Lack of association between a functional polymorphism of the cytochrome P450 1A2 (CYP1A2) gene and tardive dyskinesia in schizophrenia

Thomas G. Schulze, Johannes Schumacher, Daniel J. Muller, Harald Krauss, Daniela Alfter, Alexandra Maroldt, Guido Ahle, Ansgar Otto Maroldt, Ana Novo Y Fernandez, Thomas Weber, Tilo Held, Peter Propping, Wolfgang Maier, Markus M. Nothen, Marcella Rietschel

Research output: Contribution to journalArticlepeer-review

61 Scopus citations


Tardive dyskinesia (TD) is a common side effect of long-term medication with typical neuroleptics. TD presents itself by abnormal involuntary movements and may lead to a potentially disabling and chronic clinical course. A vast majority of patients suffering from schizophrenia are smokers. Smoking has been reported to induce the activity of the CYP1A2 enzyme, which is an established metabolic pathway within the disposition of antipsychotics. Recently, a C→A genetic polymorphism in the first intron of the CYP1A2 gene was reported to influence CYP1A2 activity in smokers. Subsequently, a pharmacogenetic study in 85 U.S. patients with schizophrenia (44 smokers, 41 individuals with unknown smoking status) showed the C/C genotype to be associated with higher TD severity (measured by the Abnormal Involuntary Movement Scale, AIMS) than the A/C or A/A genotype. This finding prompted us to investigate whether this effect was also present in a larger German sample of 119 patients with schizophrenia (82 smokers, 37 individuals with unknown smoking status). However, we could not replicate the reported association. The median AIMS scores did not differ between individuals with the A/A, A/C, or C/C genotypes. In an additional analysis, we compared the genotypic and allelic distribution among individuals grouped according to the criteria established by Schooler and Kane [1982: Arch Gen Psychiatry 39:486-487] (persistent TD vs. absent TD). We did not observe a differential genotypic or allelic distribution between the two diagnostic groups. Thus, our results do not support the hypothesis that the C→A polymorphism in the CYP1A2 gene is involved in the etiology of TD in the German population.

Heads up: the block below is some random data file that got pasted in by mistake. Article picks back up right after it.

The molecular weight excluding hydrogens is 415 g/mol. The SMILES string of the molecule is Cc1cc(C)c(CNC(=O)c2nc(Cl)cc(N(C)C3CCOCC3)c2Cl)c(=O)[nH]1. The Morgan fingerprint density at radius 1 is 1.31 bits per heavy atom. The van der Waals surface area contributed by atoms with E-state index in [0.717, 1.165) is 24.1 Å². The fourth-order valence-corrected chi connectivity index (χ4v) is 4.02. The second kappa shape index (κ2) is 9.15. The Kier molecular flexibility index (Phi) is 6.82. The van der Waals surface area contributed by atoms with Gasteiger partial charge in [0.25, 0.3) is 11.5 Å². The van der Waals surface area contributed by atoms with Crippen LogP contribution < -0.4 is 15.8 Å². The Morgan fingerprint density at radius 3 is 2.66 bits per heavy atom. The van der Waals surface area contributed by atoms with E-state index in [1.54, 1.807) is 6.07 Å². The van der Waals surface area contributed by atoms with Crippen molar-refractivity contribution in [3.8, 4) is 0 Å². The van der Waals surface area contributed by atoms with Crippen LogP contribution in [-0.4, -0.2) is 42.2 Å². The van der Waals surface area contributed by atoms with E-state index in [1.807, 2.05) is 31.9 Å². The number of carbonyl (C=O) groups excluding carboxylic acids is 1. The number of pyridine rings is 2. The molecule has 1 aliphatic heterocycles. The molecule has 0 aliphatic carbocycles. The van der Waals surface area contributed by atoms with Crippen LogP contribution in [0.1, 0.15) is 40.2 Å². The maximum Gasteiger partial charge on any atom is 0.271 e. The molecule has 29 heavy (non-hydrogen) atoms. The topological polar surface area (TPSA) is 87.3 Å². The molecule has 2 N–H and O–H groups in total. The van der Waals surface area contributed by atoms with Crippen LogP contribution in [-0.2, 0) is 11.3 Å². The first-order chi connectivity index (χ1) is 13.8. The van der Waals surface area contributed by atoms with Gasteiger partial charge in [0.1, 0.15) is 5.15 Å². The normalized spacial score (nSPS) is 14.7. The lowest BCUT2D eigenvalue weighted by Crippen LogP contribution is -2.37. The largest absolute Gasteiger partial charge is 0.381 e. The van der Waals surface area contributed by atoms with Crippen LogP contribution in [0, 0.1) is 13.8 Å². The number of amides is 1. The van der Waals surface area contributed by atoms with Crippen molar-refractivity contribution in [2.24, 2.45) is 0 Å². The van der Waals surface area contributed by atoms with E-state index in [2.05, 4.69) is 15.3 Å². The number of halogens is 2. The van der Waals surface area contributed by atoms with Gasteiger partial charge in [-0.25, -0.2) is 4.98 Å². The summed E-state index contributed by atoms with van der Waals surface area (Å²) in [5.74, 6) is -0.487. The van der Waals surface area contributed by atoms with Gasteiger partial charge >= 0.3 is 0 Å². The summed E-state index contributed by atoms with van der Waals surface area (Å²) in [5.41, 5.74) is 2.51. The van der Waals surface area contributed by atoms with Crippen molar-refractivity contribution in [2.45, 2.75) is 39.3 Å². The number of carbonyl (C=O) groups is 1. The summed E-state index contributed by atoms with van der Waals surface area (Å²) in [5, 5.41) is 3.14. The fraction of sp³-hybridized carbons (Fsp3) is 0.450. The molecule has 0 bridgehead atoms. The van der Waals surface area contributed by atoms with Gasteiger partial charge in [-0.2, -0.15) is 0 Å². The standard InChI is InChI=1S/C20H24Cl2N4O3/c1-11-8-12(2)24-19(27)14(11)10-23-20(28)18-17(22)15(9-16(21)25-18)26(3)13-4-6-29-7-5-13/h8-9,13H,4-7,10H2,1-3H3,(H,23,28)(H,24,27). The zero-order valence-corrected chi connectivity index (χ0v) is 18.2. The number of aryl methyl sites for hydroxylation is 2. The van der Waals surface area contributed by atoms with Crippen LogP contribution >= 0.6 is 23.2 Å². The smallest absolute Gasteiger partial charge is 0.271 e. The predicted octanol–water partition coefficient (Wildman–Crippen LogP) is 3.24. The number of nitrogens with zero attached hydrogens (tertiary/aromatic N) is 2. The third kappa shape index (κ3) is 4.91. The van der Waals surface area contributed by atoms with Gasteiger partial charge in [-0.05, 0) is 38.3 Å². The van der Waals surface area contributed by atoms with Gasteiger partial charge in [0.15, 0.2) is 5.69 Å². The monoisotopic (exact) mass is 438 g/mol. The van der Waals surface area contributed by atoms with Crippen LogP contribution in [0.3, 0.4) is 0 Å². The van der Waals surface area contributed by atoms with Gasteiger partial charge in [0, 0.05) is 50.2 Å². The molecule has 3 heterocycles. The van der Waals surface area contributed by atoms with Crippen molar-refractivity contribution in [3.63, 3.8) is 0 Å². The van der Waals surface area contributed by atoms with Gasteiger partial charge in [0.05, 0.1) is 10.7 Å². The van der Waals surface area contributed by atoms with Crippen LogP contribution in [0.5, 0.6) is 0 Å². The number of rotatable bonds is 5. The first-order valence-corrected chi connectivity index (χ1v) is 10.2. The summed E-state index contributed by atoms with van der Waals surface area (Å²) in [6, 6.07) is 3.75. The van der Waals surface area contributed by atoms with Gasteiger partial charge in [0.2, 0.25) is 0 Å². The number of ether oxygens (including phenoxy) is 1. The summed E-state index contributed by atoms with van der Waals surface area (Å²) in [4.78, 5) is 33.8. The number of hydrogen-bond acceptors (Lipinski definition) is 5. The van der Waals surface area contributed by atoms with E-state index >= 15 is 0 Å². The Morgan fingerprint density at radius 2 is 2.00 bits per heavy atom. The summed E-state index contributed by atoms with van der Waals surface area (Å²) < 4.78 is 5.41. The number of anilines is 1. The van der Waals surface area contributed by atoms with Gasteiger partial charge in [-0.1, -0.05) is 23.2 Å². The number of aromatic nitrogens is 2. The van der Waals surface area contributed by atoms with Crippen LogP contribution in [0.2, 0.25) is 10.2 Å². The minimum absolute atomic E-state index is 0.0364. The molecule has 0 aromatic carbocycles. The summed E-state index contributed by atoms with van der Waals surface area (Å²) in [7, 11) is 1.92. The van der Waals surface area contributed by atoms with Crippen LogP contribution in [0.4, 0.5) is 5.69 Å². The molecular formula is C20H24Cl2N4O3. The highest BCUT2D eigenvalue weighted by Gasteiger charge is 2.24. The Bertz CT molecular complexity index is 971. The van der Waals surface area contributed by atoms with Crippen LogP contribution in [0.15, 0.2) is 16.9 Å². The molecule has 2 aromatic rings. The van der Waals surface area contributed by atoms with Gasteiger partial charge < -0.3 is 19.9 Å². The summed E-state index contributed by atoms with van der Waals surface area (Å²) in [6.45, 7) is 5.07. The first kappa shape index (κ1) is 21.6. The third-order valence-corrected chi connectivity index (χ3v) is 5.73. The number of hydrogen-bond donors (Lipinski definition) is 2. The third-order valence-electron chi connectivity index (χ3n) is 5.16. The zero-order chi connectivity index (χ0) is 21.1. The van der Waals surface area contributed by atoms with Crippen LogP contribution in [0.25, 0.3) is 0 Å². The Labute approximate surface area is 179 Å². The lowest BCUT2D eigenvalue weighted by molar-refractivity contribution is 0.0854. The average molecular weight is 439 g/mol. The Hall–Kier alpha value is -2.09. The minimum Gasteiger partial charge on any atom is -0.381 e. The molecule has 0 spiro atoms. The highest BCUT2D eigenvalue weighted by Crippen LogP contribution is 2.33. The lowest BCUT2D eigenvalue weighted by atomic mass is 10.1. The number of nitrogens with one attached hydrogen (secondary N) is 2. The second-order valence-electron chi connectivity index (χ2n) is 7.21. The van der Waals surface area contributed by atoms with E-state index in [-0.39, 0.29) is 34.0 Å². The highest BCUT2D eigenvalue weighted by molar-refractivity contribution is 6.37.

Original languageEnglish (US)
Pages (from-to)498-501
Number of pages4
JournalAmerican Journal of Medical Genetics - Neuropsychiatric Genetics
Issue number6
StatePublished - Aug 8 2001
Externally publishedYes


  • Abnormal involuntary movements
  • Drug metabolism
  • Genetic association
  • Neuroleptic medication
  • Smoking

ASJC Scopus subject areas

  • Genetics(clinical)
  • Neuropsychology and Physiological Psychology
  • Neuroscience(all)
  • Genetics


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